Chances are your digital firm is a passionate bunch, devoted 100% to delivering sound, successful communications strategies to its clients. However, as part of any valued relationship, they should be providing you — the client — with counsel that may not always be easy to swallow.
Below are five things you may never hear from your digital half. It’s the kind of stuff guaranteed to ruffle a few feathers and rate high on the squirm-factor scale. But that’s not always a bad thing. So, if your digital partners haven’t brought these possible issues up, don’t be afraid to take the lead.
1. You May Not be a Thought Leader
Is your point of view in step with your organization? Do you struggle with public speaking or lack social media acumen? Sure, you may appear to be the most likely candidate for brand thought leadership, but these kinds of factors might mitigate your ability to serve in that role. This must be addressed honestly and quickly. Although that does not mean it will be.
Your PR firm doesn’t want to have to tell you this. If you feel it might be an issue then acknowledge it. You may not be the best fit for the role, so identify those who are and put them forward. Thought leadership isn’t for everybody and requires commitment, flexibility, and panache.
2. There is No Guarantee
PR professionals aren’t soothsayers. Years of insight, study, and investing in developing mutual relationships empower PR pros to make well-informed decisions. However, no matter how much blood, sweat and tears they invest in the trenches, culling research or building relationships, the end result is ultimately in the hands of the public. And increasingly so thanks to social media.
The public are more savvy and skeptical than ever. Brand trust remains low and hard to acquire, and online behavior is ambiguous at best. In the end, it all comes down to trust. You must trust your team, their experience, and foresight. Trust that they have provided information of value based on the best ethics and best practices. Then cross your fingers with the rest of us that the reception will be strong.
3. KPIs Are an Endangered Species
Social media has flipped traditional measurement on its head. The old KPI measurement model is outdated and egregious the more it’s forced upon digital programs. While standard quantitative indicators can be set (number of tweets, comments, shares), qualitative data can’t necessarily be tallied up. Still, KPI’s can be “smashed” with one re-tweet. Conversely, unforeseen events like Twitter crashing may cannibalize an otherwise promising campaign.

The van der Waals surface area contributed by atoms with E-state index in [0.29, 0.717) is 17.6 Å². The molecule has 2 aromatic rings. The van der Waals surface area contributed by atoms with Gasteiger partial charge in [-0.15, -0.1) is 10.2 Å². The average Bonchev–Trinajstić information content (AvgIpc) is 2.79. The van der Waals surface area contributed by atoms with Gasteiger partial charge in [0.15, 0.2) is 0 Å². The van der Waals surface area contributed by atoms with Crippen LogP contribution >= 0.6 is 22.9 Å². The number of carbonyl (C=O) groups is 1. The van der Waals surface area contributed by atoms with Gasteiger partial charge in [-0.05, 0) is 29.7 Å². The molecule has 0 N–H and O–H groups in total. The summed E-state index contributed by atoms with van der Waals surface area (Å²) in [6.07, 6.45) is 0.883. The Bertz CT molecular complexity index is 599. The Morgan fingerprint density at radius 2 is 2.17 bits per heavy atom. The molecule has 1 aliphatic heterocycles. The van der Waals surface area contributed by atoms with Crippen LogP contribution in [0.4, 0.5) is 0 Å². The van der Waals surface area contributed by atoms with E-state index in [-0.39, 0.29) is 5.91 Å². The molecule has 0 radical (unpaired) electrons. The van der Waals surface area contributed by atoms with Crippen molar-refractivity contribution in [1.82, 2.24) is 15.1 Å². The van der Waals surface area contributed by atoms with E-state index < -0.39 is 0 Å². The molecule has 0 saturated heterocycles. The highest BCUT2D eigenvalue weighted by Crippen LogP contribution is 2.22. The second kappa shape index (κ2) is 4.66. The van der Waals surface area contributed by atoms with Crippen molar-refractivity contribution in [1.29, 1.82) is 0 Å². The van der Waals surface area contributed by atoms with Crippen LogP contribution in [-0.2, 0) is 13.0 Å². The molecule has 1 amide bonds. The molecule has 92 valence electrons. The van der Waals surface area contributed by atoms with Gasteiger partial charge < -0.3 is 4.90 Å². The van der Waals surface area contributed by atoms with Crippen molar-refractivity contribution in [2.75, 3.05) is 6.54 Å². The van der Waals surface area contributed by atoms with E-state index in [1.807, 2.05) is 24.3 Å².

Experienced digital strategists know integrated campaigns always contain some sort of calculated risk. They also recognize that defining digital measurement is like wrestling a bear and likely what keeps brand partners up at night. The human element and technology are powerful allies but opaque in their reliability. KPIs are benchmarks and should always be treated as such.
4. Digital Campaigns Are not Sales Tools
There exists a misconception that digital campaigns are sales tools. This isn’t the case. They are simply the platforms where content exists, audiences gather, conversations happen and interest is gained. The right content strategy will leverage digital media platforms to communicate messages of value and raise interest in the right areas.
If done well, audiences will go to where more information can be found and ultimately purchases will be made. So while digital platforms and analytics tools can measure performance indicators like website traffic, registrations, and purchases, it’s not the campaigns themselves that create the sales.
5. There’s no Such Thing as Free Advice
There’s something very disturbing happening in the PR industry. A turf war exists where firms are doing what they can to win new business. PR firms, ad agencies, and digital marketing shops are giving away business on a trial basis as part of their new business offerings.
Some would argue this is a positive sign of investment; a demonstration that the firm believes in the brand and is confident in future business. But in a struggling economy where many new business wins are project-based, this is simply not a viable solution for either party. What if you’re not in the position to take on the firm at the end of the trial program despite its success? Not many can stomach having just “invested” hundreds of man hours and thousands of dollars with no fiscal return.
On the incremental side, digital is being wedged in as a “bolt on” to an existing plan where the budgets remain the same. Think about it. The scope of the plan has changed, as have the expected results, yet the budget (translation: billable time) remains the same. Chances are you wouldn’t approve a program like this if the roles were reversed, so don’t get in the position where you set up your firm to suffer or even fail.